Despite its image of itself, which resembles a form of “learned helplessness” after losing essentially every election since its founding in 1939, the PAN indeed has many qualified internationalists, who have been both loyal to the party and have gained experience and exposure since Fox’s victory. These include: the longtime human rights champion Dr. Tarcisio Navarrete, who is currently at the OAS in Washington and who is a key activist against Castro’s regime; the former director of international relations of the PAN and architect of the Fox campaign’s international strategy Dr. Carlos Salazar, who is currently ambassador before the Council of Europe; the lawyer who, until recently served as the chairman of the Senate Foreign Relations Committee, Fernando Margaín; and the U.S.-educated Congressman Carlos Borunda. All seem to be held in high regard in Washington, in the New Yorkinvestment community and among Mexican migrants. Salazar actually became known in Washingtonfor his “win-win” rhetoric of U.S.-Mexico relations, a view he continued openly to espouse after the Fox election in 2000, despite the mistreatment he received from the Bush campaign and the Clintonadministration as candidate Fox’s envoy.[xlviii]
The more setbacks he suffered politically, the closer Castañeda became to the PAN—the only party, ironically, that had not orphaned him. These setbacks were many. The first was his failure to take over an existing party. At one point, he was accused of attempting to take over the Green Party, but was rebuffed by that party’s existing leader, though not before a public and acrimonious fight between them.[xlix] The second was the ouster of Aguilar Zinser as National Security Advisor, the result of a power play against the PAN head of the Interior Ministry, and the subsequent personal break between Castañeda and Aguilar Zinser. The third was his failure to persuade the United States (first through intimidation, then through pleading) to accept a migration accord on his terms. The fourth was his poor image in the main parties, in the general population (an opinion poll put him as the “most obnoxious” figure in the Cabinet[l]) and among opinion-makers,[li] but especially in the Mexican press, which he has since very early in the transition accused of a lack of professionalism.[lii] The fifth was his failure to run as an independent candidate in the 2006 Mexican presidential elections.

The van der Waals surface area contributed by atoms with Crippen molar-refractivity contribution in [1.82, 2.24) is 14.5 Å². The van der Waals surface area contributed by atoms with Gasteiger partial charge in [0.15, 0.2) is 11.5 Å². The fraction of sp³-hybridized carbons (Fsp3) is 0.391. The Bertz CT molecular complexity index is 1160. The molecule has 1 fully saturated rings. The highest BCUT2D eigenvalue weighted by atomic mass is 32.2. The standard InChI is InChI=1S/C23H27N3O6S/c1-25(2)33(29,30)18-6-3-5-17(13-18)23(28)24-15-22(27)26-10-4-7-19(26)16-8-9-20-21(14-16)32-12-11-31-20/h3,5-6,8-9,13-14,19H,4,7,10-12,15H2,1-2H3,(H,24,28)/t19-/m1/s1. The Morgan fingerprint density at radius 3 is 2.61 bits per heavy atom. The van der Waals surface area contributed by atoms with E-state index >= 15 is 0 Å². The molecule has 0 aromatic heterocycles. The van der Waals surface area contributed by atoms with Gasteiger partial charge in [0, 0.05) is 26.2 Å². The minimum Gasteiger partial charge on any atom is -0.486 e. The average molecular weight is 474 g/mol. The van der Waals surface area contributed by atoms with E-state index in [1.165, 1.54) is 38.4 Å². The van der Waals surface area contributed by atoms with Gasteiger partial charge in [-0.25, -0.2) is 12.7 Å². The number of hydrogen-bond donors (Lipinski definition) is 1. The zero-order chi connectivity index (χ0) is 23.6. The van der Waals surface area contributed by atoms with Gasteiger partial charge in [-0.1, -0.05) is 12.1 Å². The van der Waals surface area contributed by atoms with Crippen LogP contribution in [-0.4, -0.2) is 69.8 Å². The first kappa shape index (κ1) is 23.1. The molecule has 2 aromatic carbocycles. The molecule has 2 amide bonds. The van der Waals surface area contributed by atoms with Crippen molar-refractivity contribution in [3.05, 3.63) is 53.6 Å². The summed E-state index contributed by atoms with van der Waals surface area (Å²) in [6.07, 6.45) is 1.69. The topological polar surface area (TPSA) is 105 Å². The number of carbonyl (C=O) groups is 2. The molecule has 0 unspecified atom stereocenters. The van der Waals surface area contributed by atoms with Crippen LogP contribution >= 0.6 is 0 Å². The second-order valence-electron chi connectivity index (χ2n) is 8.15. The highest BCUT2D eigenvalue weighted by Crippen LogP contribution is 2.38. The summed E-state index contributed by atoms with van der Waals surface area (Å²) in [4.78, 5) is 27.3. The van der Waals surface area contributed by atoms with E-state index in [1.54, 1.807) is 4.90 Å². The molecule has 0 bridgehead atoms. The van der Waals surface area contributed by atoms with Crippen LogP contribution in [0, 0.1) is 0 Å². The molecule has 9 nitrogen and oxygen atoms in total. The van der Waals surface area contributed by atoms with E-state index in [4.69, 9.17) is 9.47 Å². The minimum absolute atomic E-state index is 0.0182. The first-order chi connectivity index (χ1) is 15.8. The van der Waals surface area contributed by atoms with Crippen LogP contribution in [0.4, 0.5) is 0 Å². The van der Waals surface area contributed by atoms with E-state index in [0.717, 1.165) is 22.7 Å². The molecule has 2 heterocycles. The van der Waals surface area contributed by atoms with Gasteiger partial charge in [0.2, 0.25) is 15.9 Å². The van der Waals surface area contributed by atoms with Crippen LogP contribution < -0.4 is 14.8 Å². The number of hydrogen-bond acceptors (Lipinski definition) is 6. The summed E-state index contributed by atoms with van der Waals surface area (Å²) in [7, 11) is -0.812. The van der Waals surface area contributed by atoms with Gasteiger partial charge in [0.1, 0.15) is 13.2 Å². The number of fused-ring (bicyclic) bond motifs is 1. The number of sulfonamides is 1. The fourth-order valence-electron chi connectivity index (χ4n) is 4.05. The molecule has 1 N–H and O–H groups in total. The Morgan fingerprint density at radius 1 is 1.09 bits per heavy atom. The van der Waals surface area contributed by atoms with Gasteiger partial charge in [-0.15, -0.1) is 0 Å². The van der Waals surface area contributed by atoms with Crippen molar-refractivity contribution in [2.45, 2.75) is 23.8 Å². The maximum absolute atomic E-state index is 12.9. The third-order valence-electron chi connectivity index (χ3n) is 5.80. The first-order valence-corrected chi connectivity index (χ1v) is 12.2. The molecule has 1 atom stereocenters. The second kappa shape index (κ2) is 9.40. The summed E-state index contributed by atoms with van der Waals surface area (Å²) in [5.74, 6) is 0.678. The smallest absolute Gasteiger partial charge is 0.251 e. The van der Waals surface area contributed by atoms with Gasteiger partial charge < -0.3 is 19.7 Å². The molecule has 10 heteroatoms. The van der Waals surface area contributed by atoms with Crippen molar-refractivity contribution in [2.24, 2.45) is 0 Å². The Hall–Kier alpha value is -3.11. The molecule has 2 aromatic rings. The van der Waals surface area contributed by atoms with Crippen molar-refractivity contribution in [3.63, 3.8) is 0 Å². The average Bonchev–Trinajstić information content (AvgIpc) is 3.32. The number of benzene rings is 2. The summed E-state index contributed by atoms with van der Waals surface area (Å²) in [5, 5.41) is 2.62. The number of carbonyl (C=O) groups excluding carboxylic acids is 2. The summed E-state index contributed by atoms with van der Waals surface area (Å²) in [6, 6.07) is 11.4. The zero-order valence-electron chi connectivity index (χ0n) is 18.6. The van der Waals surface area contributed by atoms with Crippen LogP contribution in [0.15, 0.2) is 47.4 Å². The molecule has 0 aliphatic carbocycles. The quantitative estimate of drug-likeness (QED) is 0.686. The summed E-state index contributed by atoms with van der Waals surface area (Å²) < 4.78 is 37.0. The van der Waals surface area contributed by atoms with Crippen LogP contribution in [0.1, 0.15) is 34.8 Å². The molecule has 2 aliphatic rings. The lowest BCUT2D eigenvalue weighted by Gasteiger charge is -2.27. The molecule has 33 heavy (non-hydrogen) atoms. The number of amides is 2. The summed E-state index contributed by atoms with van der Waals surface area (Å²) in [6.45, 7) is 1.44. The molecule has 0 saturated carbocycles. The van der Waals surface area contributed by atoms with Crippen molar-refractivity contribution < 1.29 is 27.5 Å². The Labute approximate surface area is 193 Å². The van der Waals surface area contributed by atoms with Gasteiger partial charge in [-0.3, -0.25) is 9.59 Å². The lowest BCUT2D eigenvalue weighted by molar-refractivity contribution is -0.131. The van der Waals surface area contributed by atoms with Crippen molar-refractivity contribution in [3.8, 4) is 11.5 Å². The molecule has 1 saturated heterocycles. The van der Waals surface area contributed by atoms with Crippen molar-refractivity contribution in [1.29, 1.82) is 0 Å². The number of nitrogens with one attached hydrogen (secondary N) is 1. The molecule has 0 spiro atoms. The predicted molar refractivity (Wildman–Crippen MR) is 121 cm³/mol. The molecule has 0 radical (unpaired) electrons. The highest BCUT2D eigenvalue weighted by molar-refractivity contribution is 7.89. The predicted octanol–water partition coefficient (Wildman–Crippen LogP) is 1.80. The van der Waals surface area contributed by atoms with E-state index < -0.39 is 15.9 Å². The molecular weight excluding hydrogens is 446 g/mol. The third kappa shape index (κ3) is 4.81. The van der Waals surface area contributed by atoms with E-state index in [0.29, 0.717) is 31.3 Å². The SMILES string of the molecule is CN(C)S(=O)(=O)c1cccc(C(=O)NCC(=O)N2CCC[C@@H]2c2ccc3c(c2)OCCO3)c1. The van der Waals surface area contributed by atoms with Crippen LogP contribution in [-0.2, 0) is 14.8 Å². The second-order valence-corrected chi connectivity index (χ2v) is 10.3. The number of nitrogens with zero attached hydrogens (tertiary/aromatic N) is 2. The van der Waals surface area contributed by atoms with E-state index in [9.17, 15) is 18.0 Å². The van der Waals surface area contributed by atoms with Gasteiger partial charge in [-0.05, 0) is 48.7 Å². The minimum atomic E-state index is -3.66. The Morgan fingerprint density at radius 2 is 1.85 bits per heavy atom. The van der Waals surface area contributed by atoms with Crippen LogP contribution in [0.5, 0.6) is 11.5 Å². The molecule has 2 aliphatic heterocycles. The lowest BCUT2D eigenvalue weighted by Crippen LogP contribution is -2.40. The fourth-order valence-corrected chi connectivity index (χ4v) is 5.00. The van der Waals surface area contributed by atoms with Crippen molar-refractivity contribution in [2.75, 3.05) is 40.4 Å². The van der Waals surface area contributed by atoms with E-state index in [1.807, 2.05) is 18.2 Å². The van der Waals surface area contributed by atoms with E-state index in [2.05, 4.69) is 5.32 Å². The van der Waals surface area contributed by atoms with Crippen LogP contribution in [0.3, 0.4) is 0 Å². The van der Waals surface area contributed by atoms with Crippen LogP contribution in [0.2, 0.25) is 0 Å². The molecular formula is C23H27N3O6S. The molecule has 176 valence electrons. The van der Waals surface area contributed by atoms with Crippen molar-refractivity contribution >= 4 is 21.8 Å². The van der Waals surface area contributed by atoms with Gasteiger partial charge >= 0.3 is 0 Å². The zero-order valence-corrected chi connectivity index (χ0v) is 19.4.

Even if Calderón does not appoint Castañeda himself back to the foreign secretariat, the latter’s influence there is likely to be felt once again. Instead of the PAN internationalists mentioned above, Castañeda loyalists form the core of Calderón’s foreign-relations advisors. These include former consul to New York, Arturo Sarukhán, and also the former ambassador to Cuba, Ricardo Pascoe Pierce. Both also hail from the Left and are Castañeda protégés. The latter was suspected by the press of having been appointed to the foreign secretariat during Castañeda’s tenure to create political cadres loyal to the foreign minister’s future political aspirations.[liii]